I was on my way to a meeting, having done every rational and irrational act required of me for the day. I swear, I thought the Principal glared at me. At first, I thought that I must have been mistaken. Now I am not sure.
What happened? A test happened, and not a good one. Monday’s math test went well, so well that I was a little surprised. I had predicted my higher students would benefit from the one-track-to-rule-them-all (see the November 8th post), while my lower students would not. Test scores appear to be bearing me out. Tuesday’s test was reading, however, and a number of students simply did not try to do well on that latest set of adaptive, computer-generated questions. Some obviously did not try at all. One student managed to fall three grades.
The language arts teacher observed that results reflected more on him, but I don’t think that’s true. A three-grade drop has little to do with instruction. The fact that this class, the same class that gave me a boost yesterday in math, did so poorly on reading reflects on both of us, the teacher who taught the material and the teacher who proctored the test. Administrators would say I should have persuaded my class to make better efforts. But I did my damnedest. I encouraged and I cajoled. In carrot and stick fashion, I also pointed out that lack of progress might lead to mandatory tutoring (which it may) and other interventions.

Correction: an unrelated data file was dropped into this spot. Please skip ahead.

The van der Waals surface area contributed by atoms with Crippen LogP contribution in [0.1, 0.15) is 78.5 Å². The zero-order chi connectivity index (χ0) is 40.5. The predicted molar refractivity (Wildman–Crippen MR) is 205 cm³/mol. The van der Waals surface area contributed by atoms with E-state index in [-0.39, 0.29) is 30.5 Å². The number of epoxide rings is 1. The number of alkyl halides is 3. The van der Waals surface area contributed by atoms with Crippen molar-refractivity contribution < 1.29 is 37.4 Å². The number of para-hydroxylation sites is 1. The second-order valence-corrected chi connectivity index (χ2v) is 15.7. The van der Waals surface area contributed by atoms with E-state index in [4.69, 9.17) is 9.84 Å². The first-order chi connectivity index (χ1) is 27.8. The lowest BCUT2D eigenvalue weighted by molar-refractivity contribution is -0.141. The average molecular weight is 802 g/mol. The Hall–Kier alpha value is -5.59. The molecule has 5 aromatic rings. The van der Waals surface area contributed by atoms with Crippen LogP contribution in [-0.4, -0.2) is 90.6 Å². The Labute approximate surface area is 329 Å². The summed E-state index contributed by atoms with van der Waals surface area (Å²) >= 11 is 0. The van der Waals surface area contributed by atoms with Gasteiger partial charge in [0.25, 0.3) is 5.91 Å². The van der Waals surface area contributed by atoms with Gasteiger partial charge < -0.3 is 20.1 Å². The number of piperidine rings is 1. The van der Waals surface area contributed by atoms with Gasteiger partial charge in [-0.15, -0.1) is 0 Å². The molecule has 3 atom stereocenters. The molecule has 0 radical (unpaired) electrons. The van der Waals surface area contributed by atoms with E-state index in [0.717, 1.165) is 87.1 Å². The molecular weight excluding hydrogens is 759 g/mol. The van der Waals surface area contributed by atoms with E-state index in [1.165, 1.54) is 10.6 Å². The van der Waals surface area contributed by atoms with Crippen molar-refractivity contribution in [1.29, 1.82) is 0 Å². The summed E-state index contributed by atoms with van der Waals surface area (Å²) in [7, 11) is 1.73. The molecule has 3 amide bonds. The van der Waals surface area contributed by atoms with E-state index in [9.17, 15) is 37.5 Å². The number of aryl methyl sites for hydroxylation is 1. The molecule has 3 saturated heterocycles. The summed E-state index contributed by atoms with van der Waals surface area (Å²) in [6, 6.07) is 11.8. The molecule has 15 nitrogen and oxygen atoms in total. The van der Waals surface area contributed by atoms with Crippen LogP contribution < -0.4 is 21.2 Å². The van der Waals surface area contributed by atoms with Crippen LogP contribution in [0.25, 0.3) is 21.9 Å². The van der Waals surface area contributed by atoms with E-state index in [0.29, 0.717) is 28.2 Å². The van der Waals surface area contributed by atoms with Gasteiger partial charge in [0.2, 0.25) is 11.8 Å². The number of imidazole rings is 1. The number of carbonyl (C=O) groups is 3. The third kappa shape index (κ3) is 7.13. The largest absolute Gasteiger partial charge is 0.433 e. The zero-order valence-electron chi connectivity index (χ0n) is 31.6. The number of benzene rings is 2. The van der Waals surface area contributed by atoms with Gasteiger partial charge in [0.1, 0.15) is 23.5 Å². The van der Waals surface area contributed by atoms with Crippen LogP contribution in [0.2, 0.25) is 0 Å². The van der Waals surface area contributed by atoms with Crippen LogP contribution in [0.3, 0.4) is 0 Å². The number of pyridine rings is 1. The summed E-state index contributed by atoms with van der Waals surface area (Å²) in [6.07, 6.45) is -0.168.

What happened? I don’t know. These bilingual students don’t like to read. That’s why many of them have not managed to exit into regular classes despite entering bilingual programs in early elementary school. More importantly, I suspect test-burnout has begun kicking in.
Eduhonesty: I do think I made a mistake. I assumed that the desire to avoid mandatory tutoring and to show progress would be motivation enough to get a solid effort. I should have offered large quantities of candy coupons instead. It’s scary to think that careers and student placements might end up being based on candy coupons, but I think candy coupons would genuinely have helped and, in a few cases, might have helped a lot.
My students were well-behaved, helpful and hard-working yesterday after the test. They appeared to want to make up for their lack of effort. Part of that good behavior came as a result of my reading the group the proverbial riot act, but some of it was the desire on the part of fundamentally good kids to cheer up their teacher. All I can do is sigh.